“The ocean is very special to me.”

Samm grew up in the “shadow of the petrochemical industry” in Freeport, Texas, where the sea is brown, and air and water pollution are an everyday reality. Observing these anthropogenic forces impacting her coast and community, and how disconnected people seem to be from the ocean, led her to question the relationship between humans and marine environments. She found that science and technology have played a dominant role in how we have known the ocean—and possibly how we have valued it. Samm also found that methods from the humanities, particularly marine environmental history, as well as science and technology studies, provide a meaningful framework to examine that relationship further.

During her undergrad, Samm studied psychology and behavioral neuroendocrinology, with a focus toward consciousness and philosophy of the mind. She spent 10 years working outside of academia before pursuing a Master’s degree at OSU. Samm credits the Environmental Arts and Humanities program at OSU with providing a flexible framework for people from different backgrounds – including art and science – to decide how they want to study a topic of interest.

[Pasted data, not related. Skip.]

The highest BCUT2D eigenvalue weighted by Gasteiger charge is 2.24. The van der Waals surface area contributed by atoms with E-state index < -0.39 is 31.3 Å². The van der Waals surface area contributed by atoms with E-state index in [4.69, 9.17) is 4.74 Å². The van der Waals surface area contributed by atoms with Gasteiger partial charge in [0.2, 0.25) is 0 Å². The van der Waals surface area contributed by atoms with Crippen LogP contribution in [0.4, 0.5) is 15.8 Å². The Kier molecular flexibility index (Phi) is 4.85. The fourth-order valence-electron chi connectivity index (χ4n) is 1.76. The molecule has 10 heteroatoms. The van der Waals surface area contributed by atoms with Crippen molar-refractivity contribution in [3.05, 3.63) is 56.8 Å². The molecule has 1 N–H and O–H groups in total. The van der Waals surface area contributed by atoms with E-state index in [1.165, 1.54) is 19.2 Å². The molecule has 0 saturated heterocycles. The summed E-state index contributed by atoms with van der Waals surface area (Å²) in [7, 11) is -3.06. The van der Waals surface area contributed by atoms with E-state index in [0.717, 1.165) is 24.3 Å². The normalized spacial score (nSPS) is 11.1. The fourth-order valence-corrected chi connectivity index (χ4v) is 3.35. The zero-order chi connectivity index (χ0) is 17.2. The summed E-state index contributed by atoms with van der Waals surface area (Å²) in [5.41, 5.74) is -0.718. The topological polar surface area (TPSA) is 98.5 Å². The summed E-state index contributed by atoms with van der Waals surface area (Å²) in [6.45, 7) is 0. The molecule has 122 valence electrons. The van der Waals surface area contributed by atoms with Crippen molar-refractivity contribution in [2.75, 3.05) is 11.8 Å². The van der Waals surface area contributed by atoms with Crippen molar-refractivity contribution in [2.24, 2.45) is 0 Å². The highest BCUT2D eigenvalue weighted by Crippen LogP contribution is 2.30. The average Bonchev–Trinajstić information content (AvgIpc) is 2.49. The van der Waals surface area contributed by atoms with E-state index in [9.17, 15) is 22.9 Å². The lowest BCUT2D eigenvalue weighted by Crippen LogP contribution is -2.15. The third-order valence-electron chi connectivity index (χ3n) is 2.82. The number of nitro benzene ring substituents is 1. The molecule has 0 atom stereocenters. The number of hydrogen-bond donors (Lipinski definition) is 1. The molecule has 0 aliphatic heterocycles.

After finishing her Master’s degree, Samm plans to pursue a PhD in an interdisciplinary field studying environmental issues. As a graduate student at OSU, Samm has enjoyed working in a “scholarly space, and getting the opportunity to do research.” Beyond grad school, Samm’s goal is to be involved in work that transforms the world, and to contribute to projects that strengthen interdisciplinary associations between diverse, yet interconnected, academic fields.